2.  Increase communication with outside agencies to bring resources and assistance to all students.
3.  Stay informed about changes in policies on the national, state, and local level.  That means you may need to go to conferences, workshops, and attend staff development opportunities.
4.  Be visible which means you need to get out of your office.  Go to classrooms, stand in the hall, eat in the lunchroom, attend or sponsor an after school club.
5.  Answer all your emails and appointments within 48 hours. Jeff Ream, the Counseling Geek, suggests setting aside 15-30 minutes a day to answer and go through emails.
6.  Take students seriously when they make threats...especially suicidal threats.  Don't be like the counselor from "13 Reasons Why" who has become the poster child of a bad school counselor!!
7.  Exercise self care!  This is a school counselor ethical standard that is often neglected!!

I hope that this post was taken in true true spirit in which it was written...not to put down counselors, but to recognize bad behaviors that can put a negative light on our profession.  I recognize that school counseling is not all roses and sunshine and there will be truly overwhelming and negative experiences; however, recognizing the signs of burnout is imperative! Although it is difficult to change others, you can recognize and encourage others to renew their passion that they once felt as a new school counselor.  In addition, here are some additional resources that may help or can be shared with your fellow colleagues.  

What can you do now to prevent burnout?  Take the summer to renew, refresh, and revive yourself so that you can support our most precious resources, our students!!

Additional Resources

3 Habits of Effective (Yet Caring) School Counselors by the Counseling Geek

Importance of Practicing Self Care by Confident School Counselors

Archives from the For High School Counselor Blog

How to Fix a Broken School Counselor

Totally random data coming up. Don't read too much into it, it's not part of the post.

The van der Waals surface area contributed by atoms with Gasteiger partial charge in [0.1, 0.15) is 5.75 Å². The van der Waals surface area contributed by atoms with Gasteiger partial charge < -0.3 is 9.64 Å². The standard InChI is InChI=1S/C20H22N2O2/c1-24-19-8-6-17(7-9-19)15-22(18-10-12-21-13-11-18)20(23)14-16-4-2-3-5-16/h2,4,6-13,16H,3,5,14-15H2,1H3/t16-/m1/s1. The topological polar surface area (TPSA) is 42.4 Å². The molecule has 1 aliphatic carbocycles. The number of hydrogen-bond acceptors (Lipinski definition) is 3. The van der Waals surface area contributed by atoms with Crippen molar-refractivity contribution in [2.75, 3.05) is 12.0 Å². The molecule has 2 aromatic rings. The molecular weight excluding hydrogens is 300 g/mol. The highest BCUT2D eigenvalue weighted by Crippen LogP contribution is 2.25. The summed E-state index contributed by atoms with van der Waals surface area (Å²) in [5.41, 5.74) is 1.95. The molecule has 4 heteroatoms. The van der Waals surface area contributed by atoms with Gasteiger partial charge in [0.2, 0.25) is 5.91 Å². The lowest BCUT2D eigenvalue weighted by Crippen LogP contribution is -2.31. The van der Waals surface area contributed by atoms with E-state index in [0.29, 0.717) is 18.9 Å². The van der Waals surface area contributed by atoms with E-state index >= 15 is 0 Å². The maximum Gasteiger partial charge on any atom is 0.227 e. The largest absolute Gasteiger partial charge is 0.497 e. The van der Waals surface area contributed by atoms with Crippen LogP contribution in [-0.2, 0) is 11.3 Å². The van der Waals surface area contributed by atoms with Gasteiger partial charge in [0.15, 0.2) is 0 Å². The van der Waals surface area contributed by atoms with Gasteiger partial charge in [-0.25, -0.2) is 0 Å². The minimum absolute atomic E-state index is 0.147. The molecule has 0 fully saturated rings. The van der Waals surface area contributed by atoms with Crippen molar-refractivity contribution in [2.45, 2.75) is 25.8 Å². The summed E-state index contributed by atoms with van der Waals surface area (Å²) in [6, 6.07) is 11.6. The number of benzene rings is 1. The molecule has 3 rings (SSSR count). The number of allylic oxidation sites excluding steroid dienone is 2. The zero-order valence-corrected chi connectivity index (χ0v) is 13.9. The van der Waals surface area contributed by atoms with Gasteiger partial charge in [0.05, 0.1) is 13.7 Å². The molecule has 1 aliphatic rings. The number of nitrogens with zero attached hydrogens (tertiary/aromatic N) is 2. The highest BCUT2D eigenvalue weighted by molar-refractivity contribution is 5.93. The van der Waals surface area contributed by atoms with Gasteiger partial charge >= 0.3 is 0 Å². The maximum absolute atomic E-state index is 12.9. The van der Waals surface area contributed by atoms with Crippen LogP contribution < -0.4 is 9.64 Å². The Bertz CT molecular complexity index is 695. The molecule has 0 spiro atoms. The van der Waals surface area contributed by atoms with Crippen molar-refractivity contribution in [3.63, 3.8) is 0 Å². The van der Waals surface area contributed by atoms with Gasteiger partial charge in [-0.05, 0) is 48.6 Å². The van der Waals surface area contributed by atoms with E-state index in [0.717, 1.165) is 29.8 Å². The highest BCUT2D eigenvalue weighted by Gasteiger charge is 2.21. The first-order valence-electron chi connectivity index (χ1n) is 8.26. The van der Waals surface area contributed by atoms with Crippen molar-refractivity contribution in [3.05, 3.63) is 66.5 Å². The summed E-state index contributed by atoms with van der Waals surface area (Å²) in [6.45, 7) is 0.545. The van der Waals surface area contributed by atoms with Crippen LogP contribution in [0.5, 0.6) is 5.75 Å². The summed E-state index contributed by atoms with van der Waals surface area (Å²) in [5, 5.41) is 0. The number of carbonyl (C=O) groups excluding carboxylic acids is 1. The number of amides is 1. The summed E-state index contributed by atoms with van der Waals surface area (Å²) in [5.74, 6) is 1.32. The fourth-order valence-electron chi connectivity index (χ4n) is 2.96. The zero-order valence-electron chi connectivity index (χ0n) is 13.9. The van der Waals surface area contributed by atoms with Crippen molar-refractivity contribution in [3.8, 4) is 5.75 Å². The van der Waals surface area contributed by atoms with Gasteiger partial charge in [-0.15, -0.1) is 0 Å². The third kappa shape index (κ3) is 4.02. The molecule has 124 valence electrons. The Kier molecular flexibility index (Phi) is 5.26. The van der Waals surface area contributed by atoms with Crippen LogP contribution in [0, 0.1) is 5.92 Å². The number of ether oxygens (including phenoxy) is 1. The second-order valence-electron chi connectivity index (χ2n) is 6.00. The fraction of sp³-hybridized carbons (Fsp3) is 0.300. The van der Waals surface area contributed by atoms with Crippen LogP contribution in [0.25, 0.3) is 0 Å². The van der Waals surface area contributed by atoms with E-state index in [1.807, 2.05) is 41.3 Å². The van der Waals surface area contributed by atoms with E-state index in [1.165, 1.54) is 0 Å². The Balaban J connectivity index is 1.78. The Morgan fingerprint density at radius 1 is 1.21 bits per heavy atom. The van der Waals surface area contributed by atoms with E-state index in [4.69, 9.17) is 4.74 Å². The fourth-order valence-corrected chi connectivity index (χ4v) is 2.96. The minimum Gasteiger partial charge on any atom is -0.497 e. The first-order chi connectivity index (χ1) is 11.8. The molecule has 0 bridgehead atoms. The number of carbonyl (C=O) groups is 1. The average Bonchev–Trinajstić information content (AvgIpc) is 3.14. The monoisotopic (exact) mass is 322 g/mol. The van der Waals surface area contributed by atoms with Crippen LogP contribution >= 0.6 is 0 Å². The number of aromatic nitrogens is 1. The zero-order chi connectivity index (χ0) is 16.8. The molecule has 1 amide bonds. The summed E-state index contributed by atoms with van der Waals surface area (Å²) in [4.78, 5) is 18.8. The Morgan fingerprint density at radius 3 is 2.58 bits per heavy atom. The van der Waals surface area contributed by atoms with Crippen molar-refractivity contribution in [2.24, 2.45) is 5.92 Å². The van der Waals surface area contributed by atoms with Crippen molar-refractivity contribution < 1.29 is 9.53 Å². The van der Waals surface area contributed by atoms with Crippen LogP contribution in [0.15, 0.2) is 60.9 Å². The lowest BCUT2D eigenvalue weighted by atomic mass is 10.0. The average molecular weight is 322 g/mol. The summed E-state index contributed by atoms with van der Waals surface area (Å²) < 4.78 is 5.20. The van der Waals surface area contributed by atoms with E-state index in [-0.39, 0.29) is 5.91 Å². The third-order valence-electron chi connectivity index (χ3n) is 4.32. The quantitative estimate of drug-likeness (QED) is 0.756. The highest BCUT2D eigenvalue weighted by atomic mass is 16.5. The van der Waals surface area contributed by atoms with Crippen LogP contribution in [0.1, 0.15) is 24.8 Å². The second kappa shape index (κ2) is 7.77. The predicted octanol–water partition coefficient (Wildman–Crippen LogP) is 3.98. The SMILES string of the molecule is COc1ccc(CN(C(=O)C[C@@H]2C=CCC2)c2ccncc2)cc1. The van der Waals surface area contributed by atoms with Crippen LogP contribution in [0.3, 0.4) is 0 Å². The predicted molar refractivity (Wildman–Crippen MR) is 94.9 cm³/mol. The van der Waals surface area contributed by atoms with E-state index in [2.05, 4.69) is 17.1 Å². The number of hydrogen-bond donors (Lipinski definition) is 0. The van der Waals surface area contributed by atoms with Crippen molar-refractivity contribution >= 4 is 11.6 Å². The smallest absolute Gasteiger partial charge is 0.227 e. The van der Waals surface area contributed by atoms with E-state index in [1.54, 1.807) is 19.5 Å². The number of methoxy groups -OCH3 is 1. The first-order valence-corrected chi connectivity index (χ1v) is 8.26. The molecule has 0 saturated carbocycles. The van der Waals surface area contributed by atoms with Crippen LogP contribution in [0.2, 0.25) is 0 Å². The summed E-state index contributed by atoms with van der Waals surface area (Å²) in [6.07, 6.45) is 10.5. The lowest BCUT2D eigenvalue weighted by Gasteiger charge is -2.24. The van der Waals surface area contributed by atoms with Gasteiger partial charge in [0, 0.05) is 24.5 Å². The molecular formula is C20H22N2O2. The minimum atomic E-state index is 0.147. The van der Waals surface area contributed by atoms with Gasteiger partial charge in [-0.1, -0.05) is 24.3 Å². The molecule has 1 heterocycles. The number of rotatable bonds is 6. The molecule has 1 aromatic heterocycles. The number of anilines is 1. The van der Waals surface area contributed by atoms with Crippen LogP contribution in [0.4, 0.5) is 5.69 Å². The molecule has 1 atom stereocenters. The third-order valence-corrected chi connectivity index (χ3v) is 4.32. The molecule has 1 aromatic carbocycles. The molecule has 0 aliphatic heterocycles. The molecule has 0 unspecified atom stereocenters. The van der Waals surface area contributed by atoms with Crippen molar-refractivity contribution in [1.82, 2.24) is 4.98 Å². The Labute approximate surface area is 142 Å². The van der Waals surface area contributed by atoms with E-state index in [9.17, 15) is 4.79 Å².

Tips for Avoiding School Counseling Nightmares

What To Do When You are Last On the List

End of Year Tips for the Overworked School Counselor

Monday, May 14, 2018

Chronic Marijuana Use and Its Impact on Mental Health: Tips for School Counselors

Monday, May 14, 2018

The end of the year is quickly approaching and part of my job is to push seniors to the finish line.  Since January, I have been pushing one particular senior who is taking an online course with  our virtual campus.  When I speak to him about his course, he is always polite and says the right things; however, he is just not very motivated. When I say he is not motivated, I mean he has not logged into his class in two months and he is supposed to graduate in two weeks. The last time I met with him, he starred at me blankly and said, "Everything is just gray."  Confused and fed up with his empty promises, I decided to go to his school and speak to a former colleague of mine who is working as the assistant principal.  I looked at my colleague and said, "Okay, what is the deal with Chuck (not his real name). We have met with him numerous times, called his mom, offered him times to come in and meet with the teacher, but he is not taking advantage of any opportunities. Is he using?"  She gave me an affirming look and my suspicions were confirmed that he was a chronic marijuana user. 

Mental Health and Addiction